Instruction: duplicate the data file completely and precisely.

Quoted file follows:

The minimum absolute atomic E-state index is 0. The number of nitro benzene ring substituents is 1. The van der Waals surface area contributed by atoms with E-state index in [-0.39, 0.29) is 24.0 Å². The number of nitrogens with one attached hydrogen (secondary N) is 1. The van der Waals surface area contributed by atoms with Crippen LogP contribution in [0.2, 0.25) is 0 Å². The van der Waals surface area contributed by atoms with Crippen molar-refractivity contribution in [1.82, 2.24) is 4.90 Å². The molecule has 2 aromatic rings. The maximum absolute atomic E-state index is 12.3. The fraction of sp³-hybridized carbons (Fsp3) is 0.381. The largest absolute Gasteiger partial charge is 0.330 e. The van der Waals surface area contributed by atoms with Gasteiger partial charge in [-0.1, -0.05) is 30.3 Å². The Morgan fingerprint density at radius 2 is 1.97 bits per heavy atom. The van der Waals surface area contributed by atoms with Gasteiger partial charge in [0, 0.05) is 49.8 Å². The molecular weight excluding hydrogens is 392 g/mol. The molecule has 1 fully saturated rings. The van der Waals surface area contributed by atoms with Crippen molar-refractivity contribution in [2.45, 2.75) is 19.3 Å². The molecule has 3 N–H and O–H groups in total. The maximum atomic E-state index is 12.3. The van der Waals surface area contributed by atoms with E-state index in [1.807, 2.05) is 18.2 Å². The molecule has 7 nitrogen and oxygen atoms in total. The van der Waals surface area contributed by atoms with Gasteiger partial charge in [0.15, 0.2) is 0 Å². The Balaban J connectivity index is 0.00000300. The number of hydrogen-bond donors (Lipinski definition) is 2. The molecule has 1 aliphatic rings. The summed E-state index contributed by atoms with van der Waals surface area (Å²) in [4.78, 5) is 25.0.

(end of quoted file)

The minimum absolute atomic E-state index is 0. The number of nitro benzene ring substituents is 1. The van der Waals surface area contributed by atoms with E-state index in [-0.39, 0.29) is 24.0 Å². The number of nitrogens with one attached hydrogen (secondary N) is 1. The van der Waals surface area contributed by atoms with Crippen LogP contribution in [0.2, 0.25) is 0 Å². The van der Waals surface area contributed by atoms with Crippen molar-refractivity contribution in [1.82, 2.24) is 4.90 Å². The molecule has 2 aromatic rings. The maximum absolute atomic E-state index is 12.3. The fraction of sp³-hybridized carbons (Fsp3) is 0.381. The largest absolute Gasteiger partial charge is 0.330 e. The van der Waals surface area contributed by atoms with Gasteiger partial charge in [-0.1, -0.05) is 30.3 Å². The Morgan fingerprint density at radius 2 is 1.97 bits per heavy atom. The van der Waals surface area contributed by atoms with Gasteiger partial charge in [0, 0.05) is 49.8 Å². The molecular weight excluding hydrogens is 392 g/mol. The molecule has 1 fully saturated rings. The van der Waals surface area contributed by atoms with Crippen molar-refractivity contribution in [2.45, 2.75) is 19.3 Å². The molecule has 3 N–H and O–H groups in total. The maximum atomic E-state index is 12.3. The van der Waals surface area contributed by atoms with E-state index in [1.807, 2.05) is 18.2 Å². The molecule has 7 nitrogen and oxygen atoms in total. The van der Waals surface area contributed by atoms with Gasteiger partial charge in [0.15, 0.2) is 0 Å². The Balaban J connectivity index is 0.00000300. The number of hydrogen-bond donors (Lipinski definition) is 2. The molecule has 1 aliphatic rings. The summed E-state index contributed by atoms with van der Waals surface area (Å²) in [4.78, 5) is 25.0.